“When you are a knight,” answered Sir Aymer de Valence, “it will be time enough for me to reckon with you upon the points of form due to you by the laws of chivalry. Meanwhile, you had best let me know what share you have had in playing off the martial phantom which sounded the rebellious slogan of Douglas in the town of that name?”
“I know nothing of what you speak,” answered the goodman of Hazelside.
“See then,” said the knight, “that you do not engage yourself in the affairs of other people, even if your conscience warrants that you are in no danger from your own.”
So saying, he rode off, not waiting any answer. The ideas which filled his head were to the following purpose.
“I know not how it is, but one mist seems no sooner to clear away than. we find ourselves engaged in another. I take it for granted that the disguised damsel is no other than the goddess of Walton’s private idolatry, who has cost him and me so much trouble, and some certain, degree of misunderstanding during these last weeks. By my honour! this fair lady is right lavish in the pardon which she has so frankly bestowed upon me, and if she is willing to be less complaisant to Sir John de Walton, why then — And what then? — It surely does not infer that she would receive me into that place in her affections, from which she has just expelled De Walton? Nor, if she did, could I avail myself of a change in favour of myself, at the expense of my friend and companion in arms. It were a folly even to dream of a thing so improbable. But with respect to the other business, it is worth serious consideration. Yon sexton seems to have kept company with dead bodies, until he is unfit for the society of the living; and as to that Dickson of Hazelside, as they call him, there is no attempt against the English during these endless wars, in which that man has not been concerned; had my life depended upon it, I could not have prevented myself from intimating my suspicions of him, let him take it as he lists.” So saying, the knight spurred his horse, and arriving at Douglas Castle without farther adventure, demanded in a tone of greater cordiality than he had of late used, whether he could be admitted to Sir John de Walton, having something of consequence to report to him. He was immediately ushered into an apartment, in which the governor was seated at his solitary breakfast. Considering the terms upon which they had lately stood, the governor of Douglas Dale was somewhat surprised at the easy familiarity with which De Valence now approached him.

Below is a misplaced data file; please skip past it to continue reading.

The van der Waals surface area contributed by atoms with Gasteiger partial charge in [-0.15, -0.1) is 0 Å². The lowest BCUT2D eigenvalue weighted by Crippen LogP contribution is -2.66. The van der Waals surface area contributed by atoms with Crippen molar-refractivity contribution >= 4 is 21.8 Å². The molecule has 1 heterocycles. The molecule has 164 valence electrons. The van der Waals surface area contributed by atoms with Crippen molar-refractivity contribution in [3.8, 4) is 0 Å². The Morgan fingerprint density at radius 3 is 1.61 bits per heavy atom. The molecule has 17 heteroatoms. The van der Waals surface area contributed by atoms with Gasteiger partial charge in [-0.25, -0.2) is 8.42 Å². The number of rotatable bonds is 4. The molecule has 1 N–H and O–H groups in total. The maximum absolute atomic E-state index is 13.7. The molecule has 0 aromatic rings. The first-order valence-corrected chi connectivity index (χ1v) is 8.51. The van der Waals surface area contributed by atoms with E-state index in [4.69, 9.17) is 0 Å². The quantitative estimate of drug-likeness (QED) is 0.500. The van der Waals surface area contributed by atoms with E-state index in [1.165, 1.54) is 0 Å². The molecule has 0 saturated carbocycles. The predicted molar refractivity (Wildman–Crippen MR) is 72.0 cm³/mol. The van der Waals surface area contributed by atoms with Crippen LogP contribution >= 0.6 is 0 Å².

“Some uncommon news,” said Sir John, rather gravely, “have brought me the honour of Sir Aymer de Valence’s company.”
“It is,” answered Sir Aymer, “what seems of high importance to your interest, Sir John de Walton, and therefore I were to blame if I lost a moment in communicating it.”
“I shall be proud to profit by your intelligence,” said Sir John de Walton.
“And I too,” said the young knight, “am both to lose the credit of having penetrated a mystery which blinded Sir John de Walton. At the same time, I do not wish to be thought capable of jesting with you, which might be the case were I, from misapprehension, to give a false key to this matter. With your permission, then, we will proceed thus: We go together to the place of Bertram the minstrel’s confinement. I have in my possession a scroll from the young person who was intrusted to the care of the Abbot Jerome; it is written in a delicate female hand, and gives authority to the minstrel to declare the purpose which brought them to this vale of Douglas.”
“It must be as you say,” said Sir John de Walton, “although can scarce see occasion for adding so much form to a mystery which can be expressed in such small compass.”
Accordingly the two knights, the warder leading the way, proceeded to the dungeon to which the minstrel had been removed.